Is this what is in store for all National Institutes in the country? Makes very interesting reading in the light of the Government’s announcements on the setting up of four new NIDs. Read original article in The Economic Times here.
Privatising the IIMs
By Prodip Kumar Sett, Professor, IIM-Calcutta
Behind the public view and without any public debate, the Union HRD minister is trying to reshape the public institutional character of IIMs. In a recent meeting with chairpersons and directors of IIMs, he took a series of inter-linked decisions which, if implemented, would effectively transfer the control of these institutions to private donors. These decisions are ostensibly aimed at ‘shaping up’ the IIMs to meet the competitive challenges from foreign players once the sector is opened up. They are based on the reports of three committees that the minister constituted in early 2010.
Intriguingly, all the three committees comprised existing chairpersons or directors of various IIMs who themselves were appointed by the minister. They had no representatives from the academia, industry bodies or the civil society. None of these committees held any consultation with major stakeholders: IIM faculty, the industry or the alumni. Neither did they collect any ground data, or record the views of past chairpersons /directors of IIMs or eminent educationists to substantiate their findings. Yet, interestingly, the three reports converge to support the virtual privatisation of IIMs by altering the basic structure of their existing memorandum of association (MoA).
Report of the committee on new governance structure sets the stage by proposing that the society of each IIM should be reconstituted so that it can run the institute as an “enlightened owner” (equivalent to a person having an equity stake in the company) and by suggesting that “the most effective way of bringing this about is by making the payment of a substantial donation to the IIM as a condition for becoming a member of the society.” The reconstituted society would exercise all powers and ratify the appointments of the chairman and members of the board of governors (BoG) as also the director of the institute. The BoG would manage the institute on behalf of the society and the director should function as the chief executive officer (CEO).”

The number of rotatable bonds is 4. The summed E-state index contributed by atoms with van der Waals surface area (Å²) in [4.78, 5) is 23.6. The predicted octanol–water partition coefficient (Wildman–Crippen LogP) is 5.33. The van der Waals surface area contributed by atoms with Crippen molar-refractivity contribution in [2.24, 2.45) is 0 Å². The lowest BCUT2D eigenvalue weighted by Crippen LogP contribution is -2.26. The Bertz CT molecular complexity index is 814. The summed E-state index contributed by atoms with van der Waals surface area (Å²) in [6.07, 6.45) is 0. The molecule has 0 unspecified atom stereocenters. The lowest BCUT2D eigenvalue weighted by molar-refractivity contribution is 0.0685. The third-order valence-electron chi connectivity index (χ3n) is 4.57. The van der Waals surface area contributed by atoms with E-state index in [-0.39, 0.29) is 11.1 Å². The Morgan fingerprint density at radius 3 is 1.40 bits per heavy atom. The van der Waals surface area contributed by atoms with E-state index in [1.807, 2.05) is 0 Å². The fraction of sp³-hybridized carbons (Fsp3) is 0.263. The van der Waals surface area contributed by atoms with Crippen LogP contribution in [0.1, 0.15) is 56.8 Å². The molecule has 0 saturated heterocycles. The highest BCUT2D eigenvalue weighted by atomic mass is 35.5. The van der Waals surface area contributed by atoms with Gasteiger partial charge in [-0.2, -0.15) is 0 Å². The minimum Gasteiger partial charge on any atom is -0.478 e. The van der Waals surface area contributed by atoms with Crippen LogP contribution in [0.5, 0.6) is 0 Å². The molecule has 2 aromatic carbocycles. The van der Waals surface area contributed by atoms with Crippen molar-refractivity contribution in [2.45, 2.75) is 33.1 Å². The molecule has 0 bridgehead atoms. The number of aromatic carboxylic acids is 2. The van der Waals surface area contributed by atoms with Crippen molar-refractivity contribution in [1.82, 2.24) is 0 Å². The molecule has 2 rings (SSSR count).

As regards the composition of the BoG, the report states: “The practice of board members representing different interests should be given up.” Obviously, implementing these changes would require some major changes in the existing MoAs of the IIMs. The committee, however, provides no justification how the recommended dispensation (payment of donations) make the reconstituted societies more ‘enlightened’ than the existing ones. The fallacious nature of its argument is quite obvious.